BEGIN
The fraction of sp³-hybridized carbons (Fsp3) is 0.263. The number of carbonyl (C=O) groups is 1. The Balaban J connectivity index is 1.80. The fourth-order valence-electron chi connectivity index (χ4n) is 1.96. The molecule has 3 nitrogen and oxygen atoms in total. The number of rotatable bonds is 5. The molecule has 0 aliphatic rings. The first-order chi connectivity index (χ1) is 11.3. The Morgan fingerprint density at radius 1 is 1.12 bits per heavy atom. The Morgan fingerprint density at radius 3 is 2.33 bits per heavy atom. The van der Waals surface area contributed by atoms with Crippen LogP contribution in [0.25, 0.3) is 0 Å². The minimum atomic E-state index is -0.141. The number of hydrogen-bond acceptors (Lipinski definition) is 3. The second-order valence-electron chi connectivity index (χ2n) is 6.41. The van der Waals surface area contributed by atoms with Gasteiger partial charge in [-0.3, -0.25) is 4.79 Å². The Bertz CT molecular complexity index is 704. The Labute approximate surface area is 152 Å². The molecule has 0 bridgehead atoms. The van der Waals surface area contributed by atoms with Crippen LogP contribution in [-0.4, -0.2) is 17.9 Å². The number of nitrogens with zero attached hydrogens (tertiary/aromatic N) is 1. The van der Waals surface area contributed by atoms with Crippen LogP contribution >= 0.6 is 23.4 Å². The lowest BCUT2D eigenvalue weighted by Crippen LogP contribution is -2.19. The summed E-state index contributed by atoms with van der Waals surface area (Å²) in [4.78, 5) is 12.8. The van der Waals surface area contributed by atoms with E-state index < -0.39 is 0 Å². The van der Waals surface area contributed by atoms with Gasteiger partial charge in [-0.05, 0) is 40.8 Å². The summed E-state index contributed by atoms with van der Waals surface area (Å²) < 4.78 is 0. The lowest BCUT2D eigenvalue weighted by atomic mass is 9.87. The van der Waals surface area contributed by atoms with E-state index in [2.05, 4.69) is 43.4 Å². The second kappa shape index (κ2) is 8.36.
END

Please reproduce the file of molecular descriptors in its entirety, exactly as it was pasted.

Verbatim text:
The fraction of sp³-hybridized carbons (Fsp3) is 0.263. The number of carbonyl (C=O) groups is 1. The Balaban J connectivity index is 1.80. The fourth-order valence-electron chi connectivity index (χ4n) is 1.96. The molecule has 3 nitrogen and oxygen atoms in total. The number of rotatable bonds is 5. The molecule has 0 aliphatic rings. The first-order chi connectivity index (χ1) is 11.3. The Morgan fingerprint density at radius 1 is 1.12 bits per heavy atom. The Morgan fingerprint density at radius 3 is 2.33 bits per heavy atom. The van der Waals surface area contributed by atoms with Crippen LogP contribution in [0.25, 0.3) is 0 Å². The minimum atomic E-state index is -0.141. The number of hydrogen-bond acceptors (Lipinski definition) is 3. The second-order valence-electron chi connectivity index (χ2n) is 6.41. The van der Waals surface area contributed by atoms with Gasteiger partial charge in [-0.3, -0.25) is 4.79 Å². The Bertz CT molecular complexity index is 704. The Labute approximate surface area is 152 Å². The molecule has 0 bridgehead atoms. The van der Waals surface area contributed by atoms with Crippen LogP contribution in [-0.4, -0.2) is 17.9 Å². The number of nitrogens with zero attached hydrogens (tertiary/aromatic N) is 1. The van der Waals surface area contributed by atoms with Crippen LogP contribution >= 0.6 is 23.4 Å². The lowest BCUT2D eigenvalue weighted by Crippen LogP contribution is -2.19. The summed E-state index contributed by atoms with van der Waals surface area (Å²) in [4.78, 5) is 12.8. The van der Waals surface area contributed by atoms with E-state index < -0.39 is 0 Å². The van der Waals surface area contributed by atoms with Gasteiger partial charge in [-0.05, 0) is 40.8 Å². The summed E-state index contributed by atoms with van der Waals surface area (Å²) < 4.78 is 0. The lowest BCUT2D eigenvalue weighted by atomic mass is 9.87. The van der Waals surface area contributed by atoms with E-state index in [2.05, 4.69) is 43.4 Å². The second kappa shape index (κ2) is 8.36.